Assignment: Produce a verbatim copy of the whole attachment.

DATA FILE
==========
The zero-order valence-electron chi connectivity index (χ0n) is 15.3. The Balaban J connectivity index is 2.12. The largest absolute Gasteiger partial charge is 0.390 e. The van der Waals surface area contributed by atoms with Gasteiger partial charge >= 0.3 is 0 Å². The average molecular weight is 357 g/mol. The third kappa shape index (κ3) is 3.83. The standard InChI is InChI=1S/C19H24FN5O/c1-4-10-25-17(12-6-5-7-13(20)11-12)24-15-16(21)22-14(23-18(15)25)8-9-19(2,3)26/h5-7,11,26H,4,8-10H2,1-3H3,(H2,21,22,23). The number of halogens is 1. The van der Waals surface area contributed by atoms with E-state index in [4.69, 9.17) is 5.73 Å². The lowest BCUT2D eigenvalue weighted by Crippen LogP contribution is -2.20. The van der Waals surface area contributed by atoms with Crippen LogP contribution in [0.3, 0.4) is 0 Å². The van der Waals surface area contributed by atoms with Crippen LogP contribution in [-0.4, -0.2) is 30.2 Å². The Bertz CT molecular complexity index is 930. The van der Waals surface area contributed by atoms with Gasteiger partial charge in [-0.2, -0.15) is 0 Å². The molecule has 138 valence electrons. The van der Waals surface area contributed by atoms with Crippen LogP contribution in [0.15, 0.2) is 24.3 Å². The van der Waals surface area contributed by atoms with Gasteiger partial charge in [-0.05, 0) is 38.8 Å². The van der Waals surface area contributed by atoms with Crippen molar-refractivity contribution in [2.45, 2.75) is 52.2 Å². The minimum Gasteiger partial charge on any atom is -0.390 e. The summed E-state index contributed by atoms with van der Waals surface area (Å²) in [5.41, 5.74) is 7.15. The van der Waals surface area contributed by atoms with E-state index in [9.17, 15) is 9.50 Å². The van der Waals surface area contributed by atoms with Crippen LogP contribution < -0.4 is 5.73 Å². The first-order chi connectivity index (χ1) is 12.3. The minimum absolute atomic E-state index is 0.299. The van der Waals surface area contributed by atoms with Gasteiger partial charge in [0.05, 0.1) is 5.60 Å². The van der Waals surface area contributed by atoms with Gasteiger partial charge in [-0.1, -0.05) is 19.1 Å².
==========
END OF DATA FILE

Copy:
The zero-order valence-electron chi connectivity index (χ0n) is 15.3. The Balaban J connectivity index is 2.12. The largest absolute Gasteiger partial charge is 0.390 e. The van der Waals surface area contributed by atoms with Gasteiger partial charge >= 0.3 is 0 Å². The average molecular weight is 357 g/mol. The third kappa shape index (κ3) is 3.83. The standard InChI is InChI=1S/C19H24FN5O/c1-4-10-25-17(12-6-5-7-13(20)11-12)24-15-16(21)22-14(23-18(15)25)8-9-19(2,3)26/h5-7,11,26H,4,8-10H2,1-3H3,(H2,21,22,23). The number of halogens is 1. The van der Waals surface area contributed by atoms with E-state index in [4.69, 9.17) is 5.73 Å². The lowest BCUT2D eigenvalue weighted by Crippen LogP contribution is -2.20. The van der Waals surface area contributed by atoms with Crippen LogP contribution in [0.3, 0.4) is 0 Å². The van der Waals surface area contributed by atoms with Crippen LogP contribution in [-0.4, -0.2) is 30.2 Å². The Bertz CT molecular complexity index is 930. The van der Waals surface area contributed by atoms with Gasteiger partial charge in [-0.2, -0.15) is 0 Å². The molecule has 138 valence electrons. The van der Waals surface area contributed by atoms with Crippen LogP contribution in [0.15, 0.2) is 24.3 Å². The van der Waals surface area contributed by atoms with Gasteiger partial charge in [-0.05, 0) is 38.8 Å². The van der Waals surface area contributed by atoms with Crippen molar-refractivity contribution in [2.45, 2.75) is 52.2 Å². The minimum Gasteiger partial charge on any atom is -0.390 e. The summed E-state index contributed by atoms with van der Waals surface area (Å²) in [5.41, 5.74) is 7.15. The van der Waals surface area contributed by atoms with E-state index in [9.17, 15) is 9.50 Å². The van der Waals surface area contributed by atoms with Crippen LogP contribution < -0.4 is 5.73 Å². The first-order chi connectivity index (χ1) is 12.3. The minimum absolute atomic E-state index is 0.299. The van der Waals surface area contributed by atoms with Gasteiger partial charge in [0.05, 0.1) is 5.60 Å². The van der Waals surface area contributed by atoms with Gasteiger partial charge in [-0.1, -0.05) is 19.1 Å².